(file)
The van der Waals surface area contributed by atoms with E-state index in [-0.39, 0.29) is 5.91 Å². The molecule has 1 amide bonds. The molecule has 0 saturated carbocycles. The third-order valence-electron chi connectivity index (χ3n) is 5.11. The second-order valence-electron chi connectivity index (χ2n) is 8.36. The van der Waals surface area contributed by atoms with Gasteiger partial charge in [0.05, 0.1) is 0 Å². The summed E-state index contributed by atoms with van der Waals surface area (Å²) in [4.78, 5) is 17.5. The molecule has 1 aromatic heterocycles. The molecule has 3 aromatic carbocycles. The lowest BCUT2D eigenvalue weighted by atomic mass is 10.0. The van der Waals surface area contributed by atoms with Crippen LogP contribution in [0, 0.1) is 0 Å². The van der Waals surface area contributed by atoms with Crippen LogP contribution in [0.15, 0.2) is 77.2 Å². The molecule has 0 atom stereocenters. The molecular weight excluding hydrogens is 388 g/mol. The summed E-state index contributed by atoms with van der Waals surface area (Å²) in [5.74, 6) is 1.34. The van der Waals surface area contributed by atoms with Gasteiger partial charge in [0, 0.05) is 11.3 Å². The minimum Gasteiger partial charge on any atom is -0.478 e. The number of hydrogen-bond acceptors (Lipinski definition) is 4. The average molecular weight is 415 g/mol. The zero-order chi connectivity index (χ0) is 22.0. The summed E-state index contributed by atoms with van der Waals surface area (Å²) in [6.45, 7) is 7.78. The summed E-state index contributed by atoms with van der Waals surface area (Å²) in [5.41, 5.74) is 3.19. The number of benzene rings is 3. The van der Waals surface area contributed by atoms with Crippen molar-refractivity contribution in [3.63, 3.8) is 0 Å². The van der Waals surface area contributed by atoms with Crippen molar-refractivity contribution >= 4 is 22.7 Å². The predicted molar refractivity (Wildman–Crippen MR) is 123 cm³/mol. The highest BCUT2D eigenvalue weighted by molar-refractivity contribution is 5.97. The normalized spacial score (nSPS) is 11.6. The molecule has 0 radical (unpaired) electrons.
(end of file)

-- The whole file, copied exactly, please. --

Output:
The van der Waals surface area contributed by atoms with E-state index in [-0.39, 0.29) is 5.91 Å². The molecule has 1 amide bonds. The molecule has 0 saturated carbocycles. The third-order valence-electron chi connectivity index (χ3n) is 5.11. The second-order valence-electron chi connectivity index (χ2n) is 8.36. The van der Waals surface area contributed by atoms with Gasteiger partial charge in [0.05, 0.1) is 0 Å². The summed E-state index contributed by atoms with van der Waals surface area (Å²) in [4.78, 5) is 17.5. The molecule has 1 aromatic heterocycles. The molecule has 3 aromatic carbocycles. The lowest BCUT2D eigenvalue weighted by atomic mass is 10.0. The van der Waals surface area contributed by atoms with Crippen LogP contribution in [0, 0.1) is 0 Å². The van der Waals surface area contributed by atoms with Crippen LogP contribution in [0.15, 0.2) is 77.2 Å². The molecule has 0 atom stereocenters. The molecular weight excluding hydrogens is 388 g/mol. The summed E-state index contributed by atoms with van der Waals surface area (Å²) in [5.74, 6) is 1.34. The van der Waals surface area contributed by atoms with Gasteiger partial charge in [0, 0.05) is 11.3 Å². The minimum Gasteiger partial charge on any atom is -0.478 e. The number of hydrogen-bond acceptors (Lipinski definition) is 4. The average molecular weight is 415 g/mol. The zero-order chi connectivity index (χ0) is 22.0. The summed E-state index contributed by atoms with van der Waals surface area (Å²) in [6.45, 7) is 7.78. The summed E-state index contributed by atoms with van der Waals surface area (Å²) in [5.41, 5.74) is 3.19. The number of benzene rings is 3. The van der Waals surface area contributed by atoms with Crippen molar-refractivity contribution in [3.63, 3.8) is 0 Å². The van der Waals surface area contributed by atoms with Crippen molar-refractivity contribution >= 4 is 22.7 Å². The predicted molar refractivity (Wildman–Crippen MR) is 123 cm³/mol. The highest BCUT2D eigenvalue weighted by molar-refractivity contribution is 5.97. The normalized spacial score (nSPS) is 11.6. The molecule has 0 radical (unpaired) electrons.